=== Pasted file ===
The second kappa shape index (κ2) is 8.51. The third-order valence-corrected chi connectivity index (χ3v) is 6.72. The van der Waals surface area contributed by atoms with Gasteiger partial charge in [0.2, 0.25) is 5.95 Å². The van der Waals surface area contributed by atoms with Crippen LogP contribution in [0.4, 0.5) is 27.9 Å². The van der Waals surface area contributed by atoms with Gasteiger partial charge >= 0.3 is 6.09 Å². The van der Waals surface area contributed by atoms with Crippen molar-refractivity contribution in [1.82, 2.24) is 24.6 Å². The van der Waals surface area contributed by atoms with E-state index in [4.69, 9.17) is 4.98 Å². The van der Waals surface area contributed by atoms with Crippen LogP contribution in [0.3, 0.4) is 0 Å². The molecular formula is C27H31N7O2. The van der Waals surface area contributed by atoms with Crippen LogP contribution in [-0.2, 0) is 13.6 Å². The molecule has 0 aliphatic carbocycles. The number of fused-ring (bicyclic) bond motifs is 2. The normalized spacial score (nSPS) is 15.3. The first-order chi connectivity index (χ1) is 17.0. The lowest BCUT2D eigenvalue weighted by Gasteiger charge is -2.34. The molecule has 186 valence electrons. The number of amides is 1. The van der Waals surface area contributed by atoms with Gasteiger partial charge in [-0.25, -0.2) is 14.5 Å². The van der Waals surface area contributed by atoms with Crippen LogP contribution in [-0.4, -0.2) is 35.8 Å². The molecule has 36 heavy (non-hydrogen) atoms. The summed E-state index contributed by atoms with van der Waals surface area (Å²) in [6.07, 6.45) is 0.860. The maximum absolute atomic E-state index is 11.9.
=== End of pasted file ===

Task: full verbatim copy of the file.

The second kappa shape index (κ2) is 8.51. The third-order valence-corrected chi connectivity index (χ3v) is 6.72. The van der Waals surface area contributed by atoms with Gasteiger partial charge in [0.2, 0.25) is 5.95 Å². The van der Waals surface area contributed by atoms with Crippen LogP contribution in [0.4, 0.5) is 27.9 Å². The van der Waals surface area contributed by atoms with Gasteiger partial charge >= 0.3 is 6.09 Å². The van der Waals surface area contributed by atoms with Crippen molar-refractivity contribution in [1.82, 2.24) is 24.6 Å². The van der Waals surface area contributed by atoms with E-state index in [4.69, 9.17) is 4.98 Å². The van der Waals surface area contributed by atoms with Crippen LogP contribution in [0.3, 0.4) is 0 Å². The molecular formula is C27H31N7O2. The van der Waals surface area contributed by atoms with Crippen LogP contribution in [-0.2, 0) is 13.6 Å². The molecule has 0 aliphatic carbocycles. The number of fused-ring (bicyclic) bond motifs is 2. The normalized spacial score (nSPS) is 15.3. The first-order chi connectivity index (χ1) is 17.0. The lowest BCUT2D eigenvalue weighted by Gasteiger charge is -2.34. The molecule has 186 valence electrons. The number of amides is 1. The van der Waals surface area contributed by atoms with Gasteiger partial charge in [-0.25, -0.2) is 14.5 Å². The van der Waals surface area contributed by atoms with Crippen LogP contribution in [-0.4, -0.2) is 35.8 Å². The molecule has 36 heavy (non-hydrogen) atoms. The summed E-state index contributed by atoms with van der Waals surface area (Å²) in [6.07, 6.45) is 0.860. The maximum absolute atomic E-state index is 11.9.